I've recently seen a thread, probably on another forum, that shows a tandem inside reaming/outside turning process, I believe using Forster equipment. Using their handheld tool, a reamer replaces the mandrel, and the neck is turned normally. I don't see anything about it in their catalog, but you might inquire at Forster to confirm/obtain info.
.
24hourcampfire: I want to measure case necks, need advice.

248STW

.021" neck thickness is very thick indeed. I turn a lot of necks and before your posting the thickest I had seen was on my 6.5 rem mag brass which is Remington and varies from .015" to .017". With a .292" neck on my rifle I have to turn down to .0125", the math is .292"-.264"=.028"-.003" (recommended clearance)=.025"/2=.0125". In turning from .015"-.017" down to .0125" I had to do it in 2 stages cause the case can not be gripped hard enough to keep it from spinning when trying to turn too much brass off at one time. You will have your work cut out for you going from .021" down to your target of .016".

I have the Forster hand turner


which I like because it has a wide blade and makes a smooth cut



In regards to your question, Forster makes a reamer also that will fit in the hand turner


shown here next to the hand turner mandrel


The Forster reamer is .0025" to .003" larger than the caliber diameter. This enables you to inside ream a fired/unsized case if you have set your brass up for the .003" recommended case neck clearance. You can attach it and ream the inside of the case at the same time as you touch up the outside of the case


I say "touch up" because you can not ream the inside until you have fired the case and created the .003" inside neck clearance which means you have already turned the new cases to create this condition. Trapping the neck brass between the outside turner and the inside neck reamer makes for a very consistant neck thickness. It is also useful to remove do-nuts completely back to the level of the rest of the inside neck brass.

The K & M is an excellent tool but it is more expensive, more complicated and has a narrower blade. They have a cutting mandrel (also expensive) which will remove any do-nut that protrudes into the sized case neck. This mandrel has the cutter on the end and because of the springback in the brass I did not find this as consistant as the Forster since the Forster has a blade that covers the entire neck at the same time.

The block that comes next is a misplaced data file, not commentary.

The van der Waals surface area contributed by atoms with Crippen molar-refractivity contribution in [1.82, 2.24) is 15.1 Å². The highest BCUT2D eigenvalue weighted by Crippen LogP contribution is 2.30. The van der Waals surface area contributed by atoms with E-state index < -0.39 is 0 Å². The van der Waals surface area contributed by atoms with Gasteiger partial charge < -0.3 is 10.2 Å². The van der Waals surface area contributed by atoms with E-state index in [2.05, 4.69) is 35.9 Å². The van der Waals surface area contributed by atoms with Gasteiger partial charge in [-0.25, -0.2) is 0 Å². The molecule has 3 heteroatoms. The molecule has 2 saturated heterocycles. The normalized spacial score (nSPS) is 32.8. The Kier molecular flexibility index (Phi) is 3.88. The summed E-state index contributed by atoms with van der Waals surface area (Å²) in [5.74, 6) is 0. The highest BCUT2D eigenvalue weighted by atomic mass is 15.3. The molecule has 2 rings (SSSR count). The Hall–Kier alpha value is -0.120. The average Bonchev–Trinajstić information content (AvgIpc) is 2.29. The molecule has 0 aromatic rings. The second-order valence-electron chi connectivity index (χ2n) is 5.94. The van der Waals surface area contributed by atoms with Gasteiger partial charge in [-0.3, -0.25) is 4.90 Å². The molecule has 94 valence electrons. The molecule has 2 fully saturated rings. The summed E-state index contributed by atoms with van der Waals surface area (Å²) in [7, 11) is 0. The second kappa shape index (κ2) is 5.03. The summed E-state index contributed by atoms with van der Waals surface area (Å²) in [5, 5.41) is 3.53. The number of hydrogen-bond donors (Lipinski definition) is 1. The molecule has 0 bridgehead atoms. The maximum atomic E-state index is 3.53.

As someone has said, in your case you would need to ask for a .259" neck if you want your brass to have a neck thickness of .016", the math is .224"+.003"= .227"+2*.016"=.259". Gunsmiths very seldom hit that number exactly, IME, but even so you would be able to adjust for the .003" neck clearance by varying the thickness you turn the necks to.
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Old 08-22-2008, 04:35 PM
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Re: ?'s on brass prep...

I run a 6.5wssm, and as you've concluded the necks absolutely must be turned. Aside from that, the brass(win) -for this cartridge- is better than any other I've seen.

There is a problem you'll run into that makes Sinclair's turning system the best choice: SPRINGBACK -bigtime..
You'll likely need to expand and resize to produce a proper mandrel fit. Otherwise the changing springback will dead end your process. This is another place where Sinclair's expander system & wide selection of mandrels(both T&E), added to a handfull of bushings for your neck die, really pays off.
It'll take 3 turns, possibly at 2 different cals, and some trial & error.
Make sure you anneal before and after turning because of all this, and you might want to leave a false shoulder for fireforming when your done.

Luckily my approach to brass preps allowed me to go through this -only once.
I bought over a thousand 25wssm cases in a lot and culled for the best 100 or so. Then prepped and after fireforming, culled out 20-30 which deviated in final H20 capacity. I was left with 83pieces that will likely last the rest of my life. Well over 20 reloads on them now, and they ain't changing a bit.

The cartridge has been all I could ask for, so I suppose it was worth it.
I turn brass for every gun anyway.
Right now, thats 223, 6xc, 6br, and 6.5wssm.
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Old 08-22-2008, 05:28 PM
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Re: ?'s on brass prep...

BTW, when you neck turn or ream, the mandrel or the reamer will rough up the inside of your neck


I use steel wool wrapped around a 22 caliber brush


to smooth out the burrs and scratches